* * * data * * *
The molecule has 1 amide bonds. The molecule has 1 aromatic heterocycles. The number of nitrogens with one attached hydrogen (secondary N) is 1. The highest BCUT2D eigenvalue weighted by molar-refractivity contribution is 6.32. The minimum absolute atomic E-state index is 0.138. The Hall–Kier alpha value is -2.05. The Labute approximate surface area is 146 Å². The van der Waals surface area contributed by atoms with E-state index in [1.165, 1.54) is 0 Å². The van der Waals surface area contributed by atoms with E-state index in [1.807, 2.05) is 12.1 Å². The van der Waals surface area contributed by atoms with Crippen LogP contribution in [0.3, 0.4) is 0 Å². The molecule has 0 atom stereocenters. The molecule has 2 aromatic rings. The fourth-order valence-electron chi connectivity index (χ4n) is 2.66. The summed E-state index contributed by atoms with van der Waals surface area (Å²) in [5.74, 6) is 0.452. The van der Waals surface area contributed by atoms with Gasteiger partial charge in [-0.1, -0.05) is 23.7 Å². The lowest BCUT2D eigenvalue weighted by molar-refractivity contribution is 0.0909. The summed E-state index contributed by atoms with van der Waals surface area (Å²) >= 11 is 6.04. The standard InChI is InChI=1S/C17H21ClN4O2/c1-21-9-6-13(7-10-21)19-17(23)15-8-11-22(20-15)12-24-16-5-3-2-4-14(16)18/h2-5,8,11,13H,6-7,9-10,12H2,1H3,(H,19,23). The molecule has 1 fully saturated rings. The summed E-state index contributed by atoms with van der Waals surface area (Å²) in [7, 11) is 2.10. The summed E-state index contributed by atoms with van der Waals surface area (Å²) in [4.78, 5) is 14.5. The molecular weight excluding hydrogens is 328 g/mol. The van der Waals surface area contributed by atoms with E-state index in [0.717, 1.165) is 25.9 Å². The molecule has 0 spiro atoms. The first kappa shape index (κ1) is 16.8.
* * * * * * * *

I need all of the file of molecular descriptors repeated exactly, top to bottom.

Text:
The molecule has 1 amide bonds. The molecule has 1 aromatic heterocycles. The number of nitrogens with one attached hydrogen (secondary N) is 1. The highest BCUT2D eigenvalue weighted by molar-refractivity contribution is 6.32. The minimum absolute atomic E-state index is 0.138. The Hall–Kier alpha value is -2.05. The Labute approximate surface area is 146 Å². The van der Waals surface area contributed by atoms with E-state index in [1.165, 1.54) is 0 Å². The van der Waals surface area contributed by atoms with E-state index in [1.807, 2.05) is 12.1 Å². The van der Waals surface area contributed by atoms with Crippen LogP contribution in [0.3, 0.4) is 0 Å². The molecule has 0 atom stereocenters. The molecule has 2 aromatic rings. The fourth-order valence-electron chi connectivity index (χ4n) is 2.66. The summed E-state index contributed by atoms with van der Waals surface area (Å²) in [5.74, 6) is 0.452. The van der Waals surface area contributed by atoms with Gasteiger partial charge in [-0.1, -0.05) is 23.7 Å². The lowest BCUT2D eigenvalue weighted by molar-refractivity contribution is 0.0909. The summed E-state index contributed by atoms with van der Waals surface area (Å²) >= 11 is 6.04. The standard InChI is InChI=1S/C17H21ClN4O2/c1-21-9-6-13(7-10-21)19-17(23)15-8-11-22(20-15)12-24-16-5-3-2-4-14(16)18/h2-5,8,11,13H,6-7,9-10,12H2,1H3,(H,19,23). The molecule has 1 fully saturated rings. The summed E-state index contributed by atoms with van der Waals surface area (Å²) in [7, 11) is 2.10. The summed E-state index contributed by atoms with van der Waals surface area (Å²) in [4.78, 5) is 14.5. The molecular weight excluding hydrogens is 328 g/mol. The van der Waals surface area contributed by atoms with E-state index in [0.717, 1.165) is 25.9 Å². The molecule has 0 spiro atoms. The first kappa shape index (κ1) is 16.8.